This type of technology may be an important part of future Mars expeditions, as the crew attempts to scout for resources that may be locked beneath the surface – resources that may be key for the mission's very survival.
The team that picked the MDRS site as an analog Mars may have done their job too well – my sounder results showed a very uniform subsurface, and only detected a few possible faults beneath some sandstone.
Fred engaged in research on extremophiles – a unique class of bacteria able to live in extreme environments. Modified versions of extremophiles may be able to someday live and proliferate on Mars, aiding in the successful biotransformation of that planet as part of a larger a terraforming effort. Microbes found living in a water-ice mixture in a shadowed region of White Rock Canyon, ~4.5 km Southeast of the Hab, may fall into this category.
Our geologist Andy has studied the area from a comprehensive point of view, attempting to relate how the search for past of present life on Mars would fit in with the known geology, emphasizing cooperational efforts between geologists and biologists. Andy's replacement John has measured our brain waves – some of us may have some signs of fatigue, if the larger than normal signals in the 1-2 Hz range are any indicator.
Clearly, crew mental health is going to be an issue for any long term Mars exploration mission. Our most recent investigation here was in the utility of adding sensitive external microphones to the Mars surface suits, in an attempt to enhance the suit user's ability to hear and interpret natural sounds outside, normally muffled by the helmet or obscured by the suit fans.
The initial tests of this system were remarkably successful, increasing the communication and safety factors during our last EVA. Such a system should also work on Mars; despite the thin atmosphere, sounds are not below what standard microphones and audio amplifiers can detect.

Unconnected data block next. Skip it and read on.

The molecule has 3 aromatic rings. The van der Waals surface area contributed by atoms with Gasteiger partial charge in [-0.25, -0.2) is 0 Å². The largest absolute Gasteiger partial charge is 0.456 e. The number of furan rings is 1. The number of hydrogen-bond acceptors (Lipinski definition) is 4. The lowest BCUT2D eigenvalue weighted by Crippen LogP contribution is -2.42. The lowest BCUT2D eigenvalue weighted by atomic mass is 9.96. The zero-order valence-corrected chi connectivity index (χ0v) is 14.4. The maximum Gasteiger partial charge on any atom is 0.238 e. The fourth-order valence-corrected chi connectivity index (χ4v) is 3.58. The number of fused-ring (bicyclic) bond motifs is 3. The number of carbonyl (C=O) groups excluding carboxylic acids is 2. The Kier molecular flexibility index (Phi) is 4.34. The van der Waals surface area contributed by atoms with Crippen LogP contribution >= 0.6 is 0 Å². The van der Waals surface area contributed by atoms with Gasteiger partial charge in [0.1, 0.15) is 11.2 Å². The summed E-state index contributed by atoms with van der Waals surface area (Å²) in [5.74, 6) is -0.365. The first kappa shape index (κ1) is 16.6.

Not all of our investigations our complete to date, and some won't be for some time. The operation of MDRS is an evolving process, as is our quest to understand and explore Mars.
Our experience here has only whetted our appetites; understanding Mars today may yield the secrets of our history and origin, while exploring and ultimately modifying the red planet may hold the key to our prosperity and perhaps even the very survival of the human race.
Some might consider MDRS a small step – but with the dedication of each successive crew, our knowledge of how to perform meaningful scientific exploration in environments like these will grow with time. If we are fortunate, there may come a time when such knowledge is desperately needed.
On to Mars!
A complete report on the activities the Mars Desert Research Station will be presented at the 5th International Mars Society convention, which will be held August 8-11, 2002 at the University of Colorado at Boulder.
Mars Desert Research Station - Multimedia links
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Mars Desert Research Station Completes First Crew Rotation
Hanksville - Feb 21, 2002
The first operational crew rotation of the Mars Society's Mars Desert Research Station (MDRS) has been successfully completed. The MDRS went operational on Feb 7 with a crew of 6. For the past two weeks, the station's crew has been conducting a systematic program of exploration of the surrounding desert, while operating under many of the same constraints as an actual Mars crew.